Some startled folks have shouted Please signal!  The Believe It or Not responses range from  a snarled My wheels make a whirling noise that you should be able to hear, to Get off the *&^%#@ trail if you’re afraid of bikes.  An obscene gesture suffices for the less creative.

After witnessing an altercation in the parking lot between a jogger and a cyclist, I decided to search for help.  After weeks of ‘pass the buck’ which Illinois agencies practice as an art form, I think I hit pay dirt, at least I hope it’s dirt.

The Metropolitan Water Reclamation District acknowledges that their abrupt and protracted closure of the Centennial Trail exacerbated an already dangerous situation on the Canal.  They directed me to the Cook County Forest Preserve which also concedes that: Houston, we have a problem . . . and both have expressed a willingness to undertake an educational program, but when?  In the meantime, the Forest Preserve Police have begun issuing speeding tickets on the trail. 

At last we just might score one for the mommy walking her toddler, for the guy who is rehabbing his heart, for the jogger trying to get in shape — for all the Joe & Joni Schmoes who believe this land was made for you and me. 

Bike Bullies, you are on notice!
* Personal Best


Anyone with a drop of Italian blood, even Al Capone, was buried at Mt. Carmel and yet my poor Grandpa was all by himself in a non-Catholic cemetery.  As a little girl, it troubled me that he wasn’t at Mt. Carmel with the rest of the family, but the subject was taboo. 

On family cemetery jaunts, we’d genuflect at our Mt. Carmel gravesites and then detour to Oak Ridge Cemetery where my grandfather, Antonio Scalise, was interred in 1941.  I’d murmur a prayer by his sunken little granite pillow etched with the simple outline of Aladdin’s lamp, and kneeling there my gnawing concern would resurface.  The unconsecrated ground tormented me because the nuns said that, if you were buried in unconsecrated soil, you went straight to hell.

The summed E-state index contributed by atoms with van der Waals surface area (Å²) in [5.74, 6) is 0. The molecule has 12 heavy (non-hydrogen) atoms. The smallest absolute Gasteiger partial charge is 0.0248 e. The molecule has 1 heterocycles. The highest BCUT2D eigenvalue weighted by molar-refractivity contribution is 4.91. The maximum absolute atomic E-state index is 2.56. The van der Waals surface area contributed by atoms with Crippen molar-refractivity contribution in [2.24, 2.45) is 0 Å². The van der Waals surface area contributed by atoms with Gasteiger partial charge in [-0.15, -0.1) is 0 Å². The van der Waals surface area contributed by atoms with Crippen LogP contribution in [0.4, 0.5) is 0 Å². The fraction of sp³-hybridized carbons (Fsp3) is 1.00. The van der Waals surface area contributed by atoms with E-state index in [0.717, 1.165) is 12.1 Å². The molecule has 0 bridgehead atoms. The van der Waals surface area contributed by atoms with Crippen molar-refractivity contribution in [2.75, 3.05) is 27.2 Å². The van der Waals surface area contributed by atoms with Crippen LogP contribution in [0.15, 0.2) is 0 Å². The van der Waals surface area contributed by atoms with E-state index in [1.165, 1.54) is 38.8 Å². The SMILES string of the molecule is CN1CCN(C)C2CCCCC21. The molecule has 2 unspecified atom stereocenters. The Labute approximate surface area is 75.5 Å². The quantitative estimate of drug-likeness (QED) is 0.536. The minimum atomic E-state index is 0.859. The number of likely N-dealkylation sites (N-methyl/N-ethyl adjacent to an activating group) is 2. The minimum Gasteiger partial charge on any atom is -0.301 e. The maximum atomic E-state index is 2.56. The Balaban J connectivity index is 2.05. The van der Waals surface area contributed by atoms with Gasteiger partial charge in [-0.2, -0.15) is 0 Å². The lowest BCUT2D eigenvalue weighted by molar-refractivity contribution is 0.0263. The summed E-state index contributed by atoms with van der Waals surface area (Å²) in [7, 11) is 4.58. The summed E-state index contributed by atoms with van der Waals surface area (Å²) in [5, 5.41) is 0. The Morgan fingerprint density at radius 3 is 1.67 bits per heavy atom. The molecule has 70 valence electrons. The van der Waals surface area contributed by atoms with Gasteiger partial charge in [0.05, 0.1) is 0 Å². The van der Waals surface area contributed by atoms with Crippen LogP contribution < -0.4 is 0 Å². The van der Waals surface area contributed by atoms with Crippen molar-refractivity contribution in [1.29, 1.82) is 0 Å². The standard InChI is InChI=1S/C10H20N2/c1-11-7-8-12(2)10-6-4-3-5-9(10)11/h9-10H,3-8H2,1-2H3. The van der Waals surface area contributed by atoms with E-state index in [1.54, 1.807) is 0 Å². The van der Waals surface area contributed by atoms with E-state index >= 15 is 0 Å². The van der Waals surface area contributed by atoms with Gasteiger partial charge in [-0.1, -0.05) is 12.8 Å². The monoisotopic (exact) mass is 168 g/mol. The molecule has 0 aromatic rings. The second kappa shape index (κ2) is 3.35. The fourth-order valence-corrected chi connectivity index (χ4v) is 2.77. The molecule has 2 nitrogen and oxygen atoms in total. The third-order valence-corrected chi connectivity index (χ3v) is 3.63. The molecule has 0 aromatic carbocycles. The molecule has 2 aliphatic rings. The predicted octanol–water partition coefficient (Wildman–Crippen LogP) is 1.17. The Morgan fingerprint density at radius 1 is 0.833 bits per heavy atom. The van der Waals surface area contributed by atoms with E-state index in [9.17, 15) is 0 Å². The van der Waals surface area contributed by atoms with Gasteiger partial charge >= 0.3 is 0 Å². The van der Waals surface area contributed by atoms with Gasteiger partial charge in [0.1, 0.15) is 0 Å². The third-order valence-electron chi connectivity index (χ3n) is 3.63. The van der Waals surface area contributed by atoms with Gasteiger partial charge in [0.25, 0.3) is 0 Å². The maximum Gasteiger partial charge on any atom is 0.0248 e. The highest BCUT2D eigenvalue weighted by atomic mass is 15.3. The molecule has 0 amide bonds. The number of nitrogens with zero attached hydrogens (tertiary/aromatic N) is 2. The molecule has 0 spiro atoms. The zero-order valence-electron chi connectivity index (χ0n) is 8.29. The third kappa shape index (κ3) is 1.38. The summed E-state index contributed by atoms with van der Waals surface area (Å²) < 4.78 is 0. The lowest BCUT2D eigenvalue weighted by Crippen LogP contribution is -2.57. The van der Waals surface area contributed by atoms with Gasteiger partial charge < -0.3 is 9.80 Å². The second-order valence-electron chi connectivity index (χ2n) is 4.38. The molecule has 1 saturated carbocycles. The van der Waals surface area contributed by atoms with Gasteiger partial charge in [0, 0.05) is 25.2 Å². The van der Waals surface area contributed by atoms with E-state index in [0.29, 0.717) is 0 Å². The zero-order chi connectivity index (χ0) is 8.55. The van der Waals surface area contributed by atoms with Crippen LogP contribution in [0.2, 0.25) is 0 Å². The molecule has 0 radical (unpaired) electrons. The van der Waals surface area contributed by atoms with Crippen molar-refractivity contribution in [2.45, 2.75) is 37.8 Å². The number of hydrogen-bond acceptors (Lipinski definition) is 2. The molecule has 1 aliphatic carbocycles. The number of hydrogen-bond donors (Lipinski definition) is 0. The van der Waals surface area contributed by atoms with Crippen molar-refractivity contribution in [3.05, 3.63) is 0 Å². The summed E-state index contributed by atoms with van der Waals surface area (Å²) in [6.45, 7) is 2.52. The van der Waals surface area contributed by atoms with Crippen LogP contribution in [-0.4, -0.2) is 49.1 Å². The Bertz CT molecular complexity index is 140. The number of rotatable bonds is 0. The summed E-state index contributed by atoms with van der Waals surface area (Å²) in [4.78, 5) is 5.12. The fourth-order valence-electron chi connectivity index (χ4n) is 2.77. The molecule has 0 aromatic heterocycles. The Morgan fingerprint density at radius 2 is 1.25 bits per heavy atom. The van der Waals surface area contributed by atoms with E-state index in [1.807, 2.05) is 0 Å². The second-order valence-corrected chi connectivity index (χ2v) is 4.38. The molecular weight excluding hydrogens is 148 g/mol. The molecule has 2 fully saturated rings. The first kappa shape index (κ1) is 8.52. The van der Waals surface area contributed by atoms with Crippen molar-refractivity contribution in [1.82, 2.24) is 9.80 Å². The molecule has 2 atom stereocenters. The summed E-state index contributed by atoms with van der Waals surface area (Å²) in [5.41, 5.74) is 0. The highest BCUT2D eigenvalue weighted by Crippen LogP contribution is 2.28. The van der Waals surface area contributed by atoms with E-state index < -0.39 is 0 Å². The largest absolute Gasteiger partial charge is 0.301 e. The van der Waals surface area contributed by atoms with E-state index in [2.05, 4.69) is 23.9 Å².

At some point, a cousin whispered that my grandfather had joined a religious sect, that after some Holy Rollers had a revival at Comiskey Park one summer he’d converted.  Having turned his back on the One True Holy Church, I knew he was doomed to Oak Ridge and the eternal Inferno, but I prayed for his soul despite his one-way ticket.  He died before I was born, but my Mother always said that he was a really special  man, that she’d wished I’d known him because he was such a good person so I hoped that if  I prayed really, really hard, God would show him mercy and retrieve him from the fire.

I knew from my Dad that his father had migrated to America and gone to work in the northern iron-ore mountains, had eight children and moved to Chicago when jobs dried up in Michigan.  Other than that my Dad shared little.  My mom told me that Grandpa was much older than my Nonna and a complicated man.  “Something serious happened to him in Italy, something painful,” she startlingly revealed one day.  “I sensed a heavy heart.  I don’t know what it was—maybe he had a wife who passed away, but there was something,” and then she slowed down, maybe not comfortable sharing her intuitions, scribbled in guesses and perception.  “I suspect there was more to his story,” she surmised and, being a mother/mind-reader she preempted me.  “Do NOT bring it up to your father.  He doesn’t talk about it—I doubt that he even knows what it is.”

She needn’t have worried about me going to my father to check things out.  He had perfected a death-stare that so clearly signaled verboten territory that only the blind would dare to proceed.  My dad said that my grandpa always said never give anyone ammunition that could be used against you, and my dad’s definition of ammunition was very broad.  No one should know where you’re from unless you tell them, people shouldn’t be able to identify your background based on your grammar or vocabulary or your handwriting even, he’d caution. Never let anyone else define you.

This advice was about more than just privacy, though that was in short supply in our neighborhood where hanging out laundry and pushing strollers were the preferred networks pre-Facebook, where yentas archived one’s every move and bested bloodhounds when it came to family business that was none of theirs.  This party line had to do with who you were.  Somewhere along our tribe’s timeline, prejudice had imprinted hyper-vigilance and embedded a legacy of practical paranoia. 

Over the years, when outsiders not so subtle attempts to label me would be way off the mark, I’d picture my dad high-fiving me with a good job as I chose to set the record straight with “I’m Italian-American from Bridgeport, an old neighborhood in Chicago.”